New Delhi: Ahead of elections, the government on Wednesday announced constitution of the Seventh Pay Commission, which will go into the salaries, allowances and pensions of about 80 lakh (8 million) of its employees and pensioners.
“Prime Minister Manmohan Singh approved the constitution of the 7th Pay Commission. Its recommendations are likely to be implemented with effect from January 1, 2016”, Finance Minister P Chidambaram said in a statement.
The setting up of the Commission, whose recommendations will benefit about 50 lakh (5 million) central government employees, including those in Railways and Defence, and about 30 lakh (3 million) pensioners, comes ahead of the Assembly elections in 5 states in November and the general elections next year.
The government constitutes Pay Commission almost every ten years to revise the pay scales of its employees and often these are adopted by states after some modification.
As the Commission takes about two years to prepare its recommendations, the award of the seventh pay panel is likely to be implemented from January 1, 2016, Chidambaram said.
The sixth Pay Commission was implemented from January 1, 2006, fifth from January 1, 1996 and fourth from January 1, 1986.
The names of the chairperson and members of the 7th Pay Commission and its terms of reference will be finalised shortly after consultation with major stakeholders, Chidambaram said.
Additional Burden on Next Government to be to a tune of Rs.1 Lakh Crore!
The lure of 8 million votes has rendered the allegedly reformist duo of Prime Minister Manmohan Singh and Finance Minister P Chidambaram weak in the knees. There is no good reason at all for the UPA to announce the formation of the 7th Pay Commission — which will recommend substantial pay hikes for Central Government employees — now. It hasn’t been the customary ten years since the last one was constituted in 2006, also by Singh and Chidambaram. Central Government employees and pensioners (8 million of them) are among the privileged minority of Indians whose wages are in any case index-linked to inflation and rise by a quantum of the Government’s mismanagement of inflation. Also, the Government’s fiscal health is the worst it has been in twenty years. The private sector gives no hikes when it makes no profits. There could not be a more inappropriate time to signal a serious increase in the Government’s wasteful consumption expenditure, even as productive investment expenditure is cut to meet fiscal deficit targets.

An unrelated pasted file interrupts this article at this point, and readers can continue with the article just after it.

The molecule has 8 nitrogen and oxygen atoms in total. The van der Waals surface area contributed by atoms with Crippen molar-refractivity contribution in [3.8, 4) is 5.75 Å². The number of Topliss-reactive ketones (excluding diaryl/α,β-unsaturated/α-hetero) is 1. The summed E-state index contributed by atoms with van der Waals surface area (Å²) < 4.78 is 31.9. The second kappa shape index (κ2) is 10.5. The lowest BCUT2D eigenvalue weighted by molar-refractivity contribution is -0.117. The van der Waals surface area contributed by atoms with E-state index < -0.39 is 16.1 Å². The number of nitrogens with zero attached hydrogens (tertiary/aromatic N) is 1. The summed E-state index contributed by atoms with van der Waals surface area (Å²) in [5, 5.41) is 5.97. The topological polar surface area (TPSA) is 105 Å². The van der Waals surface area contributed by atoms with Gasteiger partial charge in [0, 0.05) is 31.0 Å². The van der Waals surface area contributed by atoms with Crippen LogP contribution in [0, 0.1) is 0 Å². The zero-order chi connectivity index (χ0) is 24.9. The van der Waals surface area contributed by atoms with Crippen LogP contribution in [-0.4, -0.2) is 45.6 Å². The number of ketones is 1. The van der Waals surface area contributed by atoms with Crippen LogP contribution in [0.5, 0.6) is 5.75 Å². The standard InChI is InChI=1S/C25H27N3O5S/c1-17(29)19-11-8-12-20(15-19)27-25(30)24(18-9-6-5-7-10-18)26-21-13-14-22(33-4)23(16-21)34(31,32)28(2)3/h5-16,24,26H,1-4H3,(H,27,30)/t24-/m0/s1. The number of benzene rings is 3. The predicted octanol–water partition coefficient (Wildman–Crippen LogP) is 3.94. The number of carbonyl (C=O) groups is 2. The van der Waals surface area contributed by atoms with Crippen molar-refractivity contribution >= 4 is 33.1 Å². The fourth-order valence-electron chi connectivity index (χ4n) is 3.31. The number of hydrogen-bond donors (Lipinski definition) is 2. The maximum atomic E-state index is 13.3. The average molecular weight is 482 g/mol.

The UPA will argue, in its defence that the hikes recommended by the Commission will only become effective on January 1, 2016, which is over two years away. The health of the Government’s fiscal in 2016 then will now be determined by the next Government which takes office after 2014 – the UPA can only do a limited amount in its populist mode. In national interest, the UPA should have left the announcement of the 7th Pay Commission to the next Government. By forcing a Pay Commission, which will lead to a rise in Government expenditure by at least 1.5 percent of GDP (assuming Centre and states implement it), the UPA is limiting the next Government’s expenditure management options. Inevitably, the axe will have to fall on public investment expenditure (on infrastructure for example), which will cost the country in terms of economic growth. It also makes little sense to institute another Pay Commission before undertaking a thorough exercise in administrative reform which will rationalize the bureaucracy. India’s bureaucracy is bottom heavy with far too many people engaged in low productivity roles in what are called class III and class IV jobs (peons, clerks, secretaries etc). The flab at the bottom of the pyramid needs to be cut. The Government also needs to take a call on a number of wasteful ministries in the Central Government and the staff that is deployed in them. Does India really need separate ministries for Commerce and Industry, Heavy Industries and Micro, Small and Medium Industries? Does it need a vast ministry of steel when the production and pricing of steel has long been decontrolled? Why can’t there be a unified ministry of transport rather than separate ones for civil aviation, roads and shipping? It is certainly possible to make a case for better-paid bureaucrats. That’s one way to try and ensure that there is less corruption. In some areas, like diplomacy, India needs more top officers. At the moment, the country’s diplomatic corps is about the size of tiny Singapore’s rather than competitor China. But for that, the system needs to ensure that it is maximizing efficiency, focusing on high productivity roles and minimizing waste. Unsurprisingly, the recommendations of every Administrative Reforms Commissions have been duly ignored even as recommendations of every pay commission have been eagerly embraced. On this issue, politicians and bureaucrats have forged a strong partnership. It signals another disaster-in-the-making for India’s moribund economy.